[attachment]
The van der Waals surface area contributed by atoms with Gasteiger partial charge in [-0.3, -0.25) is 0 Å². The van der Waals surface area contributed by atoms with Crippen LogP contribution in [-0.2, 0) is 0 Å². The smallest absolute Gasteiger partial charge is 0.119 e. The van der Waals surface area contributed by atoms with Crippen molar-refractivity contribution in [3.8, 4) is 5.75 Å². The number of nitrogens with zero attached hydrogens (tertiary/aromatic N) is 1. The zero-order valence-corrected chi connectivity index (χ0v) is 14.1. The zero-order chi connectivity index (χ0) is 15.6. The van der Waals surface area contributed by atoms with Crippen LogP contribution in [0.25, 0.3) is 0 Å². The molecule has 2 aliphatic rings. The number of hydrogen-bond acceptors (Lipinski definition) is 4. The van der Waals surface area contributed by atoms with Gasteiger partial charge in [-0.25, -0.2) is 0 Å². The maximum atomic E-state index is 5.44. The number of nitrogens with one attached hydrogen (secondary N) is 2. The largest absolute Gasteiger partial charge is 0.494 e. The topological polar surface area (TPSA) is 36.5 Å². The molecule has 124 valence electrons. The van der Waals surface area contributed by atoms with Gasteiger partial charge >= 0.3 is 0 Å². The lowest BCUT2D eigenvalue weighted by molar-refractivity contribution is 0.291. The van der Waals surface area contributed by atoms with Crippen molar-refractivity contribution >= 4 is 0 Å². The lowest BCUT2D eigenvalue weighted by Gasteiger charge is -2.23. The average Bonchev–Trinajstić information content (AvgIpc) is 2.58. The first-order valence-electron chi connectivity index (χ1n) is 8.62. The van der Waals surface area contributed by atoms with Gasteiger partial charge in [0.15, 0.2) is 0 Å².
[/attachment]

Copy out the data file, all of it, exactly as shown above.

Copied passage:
The van der Waals surface area contributed by atoms with Gasteiger partial charge in [-0.3, -0.25) is 0 Å². The van der Waals surface area contributed by atoms with Crippen LogP contribution in [-0.2, 0) is 0 Å². The smallest absolute Gasteiger partial charge is 0.119 e. The van der Waals surface area contributed by atoms with Crippen molar-refractivity contribution in [3.8, 4) is 5.75 Å². The number of nitrogens with zero attached hydrogens (tertiary/aromatic N) is 1. The zero-order valence-corrected chi connectivity index (χ0v) is 14.1. The zero-order chi connectivity index (χ0) is 15.6. The van der Waals surface area contributed by atoms with Crippen LogP contribution in [0.25, 0.3) is 0 Å². The molecule has 2 aliphatic rings. The number of hydrogen-bond acceptors (Lipinski definition) is 4. The van der Waals surface area contributed by atoms with Gasteiger partial charge in [-0.25, -0.2) is 0 Å². The maximum atomic E-state index is 5.44. The number of nitrogens with one attached hydrogen (secondary N) is 2. The largest absolute Gasteiger partial charge is 0.494 e. The topological polar surface area (TPSA) is 36.5 Å². The molecule has 124 valence electrons. The van der Waals surface area contributed by atoms with Gasteiger partial charge >= 0.3 is 0 Å². The lowest BCUT2D eigenvalue weighted by molar-refractivity contribution is 0.291. The van der Waals surface area contributed by atoms with Crippen molar-refractivity contribution >= 4 is 0 Å². The lowest BCUT2D eigenvalue weighted by Gasteiger charge is -2.23. The average Bonchev–Trinajstić information content (AvgIpc) is 2.58. The first-order valence-electron chi connectivity index (χ1n) is 8.62. The van der Waals surface area contributed by atoms with Gasteiger partial charge in [0.15, 0.2) is 0 Å².